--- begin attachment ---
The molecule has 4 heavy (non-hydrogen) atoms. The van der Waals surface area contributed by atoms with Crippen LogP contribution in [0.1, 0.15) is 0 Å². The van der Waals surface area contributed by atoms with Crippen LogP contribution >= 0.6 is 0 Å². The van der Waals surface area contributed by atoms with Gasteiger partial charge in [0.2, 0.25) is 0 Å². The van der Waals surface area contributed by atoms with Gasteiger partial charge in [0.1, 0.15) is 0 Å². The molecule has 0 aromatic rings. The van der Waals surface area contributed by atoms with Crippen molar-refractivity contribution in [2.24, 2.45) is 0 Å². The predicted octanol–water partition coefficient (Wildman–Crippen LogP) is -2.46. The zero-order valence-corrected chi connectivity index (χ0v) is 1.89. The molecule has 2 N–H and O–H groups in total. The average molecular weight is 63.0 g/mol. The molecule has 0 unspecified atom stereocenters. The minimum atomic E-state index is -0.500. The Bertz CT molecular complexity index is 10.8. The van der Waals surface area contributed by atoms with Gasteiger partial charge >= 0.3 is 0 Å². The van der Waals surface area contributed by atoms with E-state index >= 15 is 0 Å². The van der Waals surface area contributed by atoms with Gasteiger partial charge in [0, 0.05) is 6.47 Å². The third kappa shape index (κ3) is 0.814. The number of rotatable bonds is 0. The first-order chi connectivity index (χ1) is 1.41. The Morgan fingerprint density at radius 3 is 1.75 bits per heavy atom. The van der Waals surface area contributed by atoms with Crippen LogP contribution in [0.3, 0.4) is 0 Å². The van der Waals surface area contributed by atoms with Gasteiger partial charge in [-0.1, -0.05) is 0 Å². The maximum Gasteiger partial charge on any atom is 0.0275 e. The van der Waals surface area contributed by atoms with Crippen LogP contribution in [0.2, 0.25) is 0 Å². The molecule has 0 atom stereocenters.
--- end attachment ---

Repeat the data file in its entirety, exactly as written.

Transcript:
The molecule has 4 heavy (non-hydrogen) atoms. The van der Waals surface area contributed by atoms with Crippen LogP contribution in [0.1, 0.15) is 0 Å². The van der Waals surface area contributed by atoms with Crippen LogP contribution >= 0.6 is 0 Å². The van der Waals surface area contributed by atoms with Gasteiger partial charge in [0.2, 0.25) is 0 Å². The van der Waals surface area contributed by atoms with Gasteiger partial charge in [0.1, 0.15) is 0 Å². The molecule has 0 aromatic rings. The van der Waals surface area contributed by atoms with Crippen molar-refractivity contribution in [2.24, 2.45) is 0 Å². The predicted octanol–water partition coefficient (Wildman–Crippen LogP) is -2.46. The zero-order valence-corrected chi connectivity index (χ0v) is 1.89. The molecule has 2 N–H and O–H groups in total. The average molecular weight is 63.0 g/mol. The molecule has 0 unspecified atom stereocenters. The minimum atomic E-state index is -0.500. The Bertz CT molecular complexity index is 10.8. The van der Waals surface area contributed by atoms with Gasteiger partial charge >= 0.3 is 0 Å². The van der Waals surface area contributed by atoms with E-state index >= 15 is 0 Å². The van der Waals surface area contributed by atoms with Gasteiger partial charge in [0, 0.05) is 6.47 Å². The third kappa shape index (κ3) is 0.814. The number of rotatable bonds is 0. The first-order chi connectivity index (χ1) is 1.41. The Morgan fingerprint density at radius 3 is 1.75 bits per heavy atom. The van der Waals surface area contributed by atoms with Crippen LogP contribution in [0.3, 0.4) is 0 Å². The van der Waals surface area contributed by atoms with Gasteiger partial charge in [-0.1, -0.05) is 0 Å². The maximum Gasteiger partial charge on any atom is 0.0275 e. The van der Waals surface area contributed by atoms with Crippen LogP contribution in [0.2, 0.25) is 0 Å². The molecule has 0 atom stereocenters.